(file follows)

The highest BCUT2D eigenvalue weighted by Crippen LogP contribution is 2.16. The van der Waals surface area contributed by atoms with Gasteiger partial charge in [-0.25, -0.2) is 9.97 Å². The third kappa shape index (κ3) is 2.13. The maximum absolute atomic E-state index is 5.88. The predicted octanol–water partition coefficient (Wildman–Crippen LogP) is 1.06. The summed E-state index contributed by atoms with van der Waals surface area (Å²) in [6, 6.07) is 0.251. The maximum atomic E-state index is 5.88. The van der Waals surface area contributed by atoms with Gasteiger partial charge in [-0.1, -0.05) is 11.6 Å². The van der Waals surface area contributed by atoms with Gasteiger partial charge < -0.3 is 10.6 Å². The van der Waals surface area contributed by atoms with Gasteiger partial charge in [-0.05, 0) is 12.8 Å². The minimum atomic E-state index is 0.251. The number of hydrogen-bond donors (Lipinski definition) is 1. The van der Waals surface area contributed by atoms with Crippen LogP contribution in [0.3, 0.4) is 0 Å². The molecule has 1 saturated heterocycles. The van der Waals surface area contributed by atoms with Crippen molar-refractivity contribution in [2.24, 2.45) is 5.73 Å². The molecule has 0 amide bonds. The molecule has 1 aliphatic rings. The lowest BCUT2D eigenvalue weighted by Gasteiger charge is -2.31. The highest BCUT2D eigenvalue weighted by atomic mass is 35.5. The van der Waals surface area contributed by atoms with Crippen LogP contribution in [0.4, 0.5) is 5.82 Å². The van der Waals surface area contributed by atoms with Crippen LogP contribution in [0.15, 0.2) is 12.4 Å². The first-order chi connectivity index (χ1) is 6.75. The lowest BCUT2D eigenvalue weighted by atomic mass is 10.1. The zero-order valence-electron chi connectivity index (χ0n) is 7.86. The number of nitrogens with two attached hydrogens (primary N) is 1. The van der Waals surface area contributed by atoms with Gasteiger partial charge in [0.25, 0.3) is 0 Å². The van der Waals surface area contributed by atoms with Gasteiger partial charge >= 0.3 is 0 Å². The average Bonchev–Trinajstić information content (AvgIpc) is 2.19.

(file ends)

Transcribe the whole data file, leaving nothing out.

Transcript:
The highest BCUT2D eigenvalue weighted by Crippen LogP contribution is 2.16. The van der Waals surface area contributed by atoms with Gasteiger partial charge in [-0.25, -0.2) is 9.97 Å². The third kappa shape index (κ3) is 2.13. The maximum absolute atomic E-state index is 5.88. The predicted octanol–water partition coefficient (Wildman–Crippen LogP) is 1.06. The summed E-state index contributed by atoms with van der Waals surface area (Å²) in [6, 6.07) is 0.251. The maximum atomic E-state index is 5.88. The van der Waals surface area contributed by atoms with Gasteiger partial charge in [-0.1, -0.05) is 11.6 Å². The van der Waals surface area contributed by atoms with Gasteiger partial charge < -0.3 is 10.6 Å². The van der Waals surface area contributed by atoms with Gasteiger partial charge in [-0.05, 0) is 12.8 Å². The minimum atomic E-state index is 0.251. The number of hydrogen-bond donors (Lipinski definition) is 1. The van der Waals surface area contributed by atoms with Crippen LogP contribution in [0.3, 0.4) is 0 Å². The molecule has 1 saturated heterocycles. The van der Waals surface area contributed by atoms with Crippen molar-refractivity contribution in [2.24, 2.45) is 5.73 Å². The molecule has 0 amide bonds. The molecule has 1 aliphatic rings. The lowest BCUT2D eigenvalue weighted by Gasteiger charge is -2.31. The highest BCUT2D eigenvalue weighted by atomic mass is 35.5. The van der Waals surface area contributed by atoms with Crippen LogP contribution in [0.4, 0.5) is 5.82 Å². The van der Waals surface area contributed by atoms with Crippen LogP contribution in [0.15, 0.2) is 12.4 Å². The first-order chi connectivity index (χ1) is 6.75. The lowest BCUT2D eigenvalue weighted by atomic mass is 10.1. The zero-order valence-electron chi connectivity index (χ0n) is 7.86. The number of nitrogens with two attached hydrogens (primary N) is 1. The van der Waals surface area contributed by atoms with Gasteiger partial charge in [0.25, 0.3) is 0 Å². The van der Waals surface area contributed by atoms with Gasteiger partial charge >= 0.3 is 0 Å². The average Bonchev–Trinajstić information content (AvgIpc) is 2.19.